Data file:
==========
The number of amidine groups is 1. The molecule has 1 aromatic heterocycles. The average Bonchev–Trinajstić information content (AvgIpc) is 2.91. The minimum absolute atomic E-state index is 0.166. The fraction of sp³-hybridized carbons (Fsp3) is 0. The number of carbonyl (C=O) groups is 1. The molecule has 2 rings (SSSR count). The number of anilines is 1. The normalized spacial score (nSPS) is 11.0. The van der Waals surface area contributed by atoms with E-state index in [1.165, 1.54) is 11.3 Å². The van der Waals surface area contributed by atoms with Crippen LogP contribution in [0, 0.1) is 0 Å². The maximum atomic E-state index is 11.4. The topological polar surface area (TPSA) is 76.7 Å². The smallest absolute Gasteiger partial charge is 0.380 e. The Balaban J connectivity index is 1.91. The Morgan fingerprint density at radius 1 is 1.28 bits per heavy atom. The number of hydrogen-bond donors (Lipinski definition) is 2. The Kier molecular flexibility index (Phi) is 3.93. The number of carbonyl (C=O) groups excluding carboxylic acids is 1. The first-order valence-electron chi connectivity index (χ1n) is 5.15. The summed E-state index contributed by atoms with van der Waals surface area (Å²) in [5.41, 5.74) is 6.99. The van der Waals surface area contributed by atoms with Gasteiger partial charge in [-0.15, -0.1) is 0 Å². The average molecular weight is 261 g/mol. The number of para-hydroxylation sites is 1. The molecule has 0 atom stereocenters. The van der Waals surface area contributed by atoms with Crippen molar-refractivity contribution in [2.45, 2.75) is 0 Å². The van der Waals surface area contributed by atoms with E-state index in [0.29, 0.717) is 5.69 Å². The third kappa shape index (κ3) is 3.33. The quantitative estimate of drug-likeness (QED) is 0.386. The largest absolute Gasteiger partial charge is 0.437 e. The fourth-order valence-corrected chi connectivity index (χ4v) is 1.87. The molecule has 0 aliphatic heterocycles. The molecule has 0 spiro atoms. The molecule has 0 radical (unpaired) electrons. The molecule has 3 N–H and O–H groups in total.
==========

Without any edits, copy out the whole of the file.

The number of amidine groups is 1. The molecule has 1 aromatic heterocycles. The average Bonchev–Trinajstić information content (AvgIpc) is 2.91. The minimum absolute atomic E-state index is 0.166. The fraction of sp³-hybridized carbons (Fsp3) is 0. The number of carbonyl (C=O) groups is 1. The molecule has 2 rings (SSSR count). The number of anilines is 1. The normalized spacial score (nSPS) is 11.0. The van der Waals surface area contributed by atoms with E-state index in [1.165, 1.54) is 11.3 Å². The van der Waals surface area contributed by atoms with Crippen LogP contribution in [0, 0.1) is 0 Å². The maximum atomic E-state index is 11.4. The topological polar surface area (TPSA) is 76.7 Å². The smallest absolute Gasteiger partial charge is 0.380 e. The Balaban J connectivity index is 1.91. The Morgan fingerprint density at radius 1 is 1.28 bits per heavy atom. The number of hydrogen-bond donors (Lipinski definition) is 2. The Kier molecular flexibility index (Phi) is 3.93. The number of carbonyl (C=O) groups excluding carboxylic acids is 1. The first-order valence-electron chi connectivity index (χ1n) is 5.15. The summed E-state index contributed by atoms with van der Waals surface area (Å²) in [5.41, 5.74) is 6.99. The van der Waals surface area contributed by atoms with Gasteiger partial charge in [-0.15, -0.1) is 0 Å². The average molecular weight is 261 g/mol. The number of para-hydroxylation sites is 1. The molecule has 0 atom stereocenters. The van der Waals surface area contributed by atoms with Crippen molar-refractivity contribution in [2.45, 2.75) is 0 Å². The van der Waals surface area contributed by atoms with E-state index in [0.29, 0.717) is 5.69 Å². The third kappa shape index (κ3) is 3.33. The quantitative estimate of drug-likeness (QED) is 0.386. The largest absolute Gasteiger partial charge is 0.437 e. The fourth-order valence-corrected chi connectivity index (χ4v) is 1.87. The molecule has 0 aliphatic heterocycles. The molecule has 0 spiro atoms. The molecule has 0 radical (unpaired) electrons. The molecule has 3 N–H and O–H groups in total.